Vicki L Mayfield, M.Ed., R.N., LMFT Marriage and Family Therapy Oklahoma City If you would like to send a question to Vicki, email us at [email protected]

Q. I am a 43 year old female who experienced trauma as a child. I am looking at my life and wonder how much of that trauma is still affecting me. I have just started counseling for the first time to see if my failed relationships are somehow connected. Can I ever move past the damage from my childhood?
— Janie

A. The good news Janie, you can move past the emotional damage from the traumatic events that occurred in your childhood. The fact that you have made a connection is a positive start. Unfortunately early childhood trauma does not magically disappear when we turn 18, leave home or start college. We may realize how we have been affected or we might not have a clue.
Everybody has had a little trauma and some have had a lot. Trauma can be physical assaults against our bodies; it can be chronic chaos or witnessing abuse against others; it can be abandonment or as seemingly innocuous as being teased on the playground.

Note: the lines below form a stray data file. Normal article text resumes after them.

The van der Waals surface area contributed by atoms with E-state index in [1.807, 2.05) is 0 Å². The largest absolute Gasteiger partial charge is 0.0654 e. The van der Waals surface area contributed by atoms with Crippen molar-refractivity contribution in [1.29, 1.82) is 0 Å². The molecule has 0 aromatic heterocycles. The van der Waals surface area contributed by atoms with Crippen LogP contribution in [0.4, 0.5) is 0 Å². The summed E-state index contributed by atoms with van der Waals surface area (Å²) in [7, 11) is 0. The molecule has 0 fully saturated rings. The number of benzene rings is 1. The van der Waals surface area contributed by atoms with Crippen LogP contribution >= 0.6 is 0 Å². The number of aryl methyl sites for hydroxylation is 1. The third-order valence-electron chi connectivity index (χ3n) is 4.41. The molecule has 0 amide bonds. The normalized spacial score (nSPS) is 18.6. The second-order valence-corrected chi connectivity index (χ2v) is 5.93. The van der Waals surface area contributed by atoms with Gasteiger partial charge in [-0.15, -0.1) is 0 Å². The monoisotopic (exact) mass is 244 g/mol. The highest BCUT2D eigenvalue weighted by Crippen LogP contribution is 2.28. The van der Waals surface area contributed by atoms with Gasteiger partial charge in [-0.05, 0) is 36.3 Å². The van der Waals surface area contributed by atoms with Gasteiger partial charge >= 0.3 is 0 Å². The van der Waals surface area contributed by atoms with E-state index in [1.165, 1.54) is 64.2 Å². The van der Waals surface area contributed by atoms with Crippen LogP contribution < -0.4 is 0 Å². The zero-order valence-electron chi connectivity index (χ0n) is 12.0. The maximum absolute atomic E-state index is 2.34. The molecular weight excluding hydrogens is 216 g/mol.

Here’s what happens in the brain: The brain tries to protect us from the trauma happening again. The part of us that got wounded doesn’t know its over with, even though the intellectual part knows it is. The amygdala stores the traumatic memory along with the most subtle or circumstantial and environmental stimuli,e.g., smell, tones of voice, heartbeat, absence of something.
When the amygdala recognizes anything remotely like the original memory it sets off the alarm, dumps adrenalin and cortisol and dominates the decision making prefrontal cortex. The person then is in reaction mode. In reaction mode we are in flight, fight or freeze. This ability for the brain to do this was installed to help us survive back in the day when we were on the take out menu. Those who did not have it didn’t survive. Those who went into the calm of rational decision-making were lunch.
This is the essence of PTSD. It is a wound. It is not crazy. It is not mental illness. The amygdala doesn’t think and it, by degree, shuts down the thinking part. The reactivity of PTSD can destroy perfectly good relationships. And its harsh on the health of the body too.
When triggered the amygdala doesn’t know the difference between the one you love and the enemy that needs destroying or running from. The good news is that the amygdala can be discharged of its dormant voltage and CAN BE REPROCESSED. That is where therapy comes in.
You have made a very positive decision to start therapy and challenge your belief systems, grow your self esteem and as you reprocess your amygdala, healthier relationships will be possible.

Vicki L Mayfield, M.Ed., R.N., LMFT Marriage and Family Therapy Oklahoma City

If you would like to send a question to Vicki, email us at [email protected]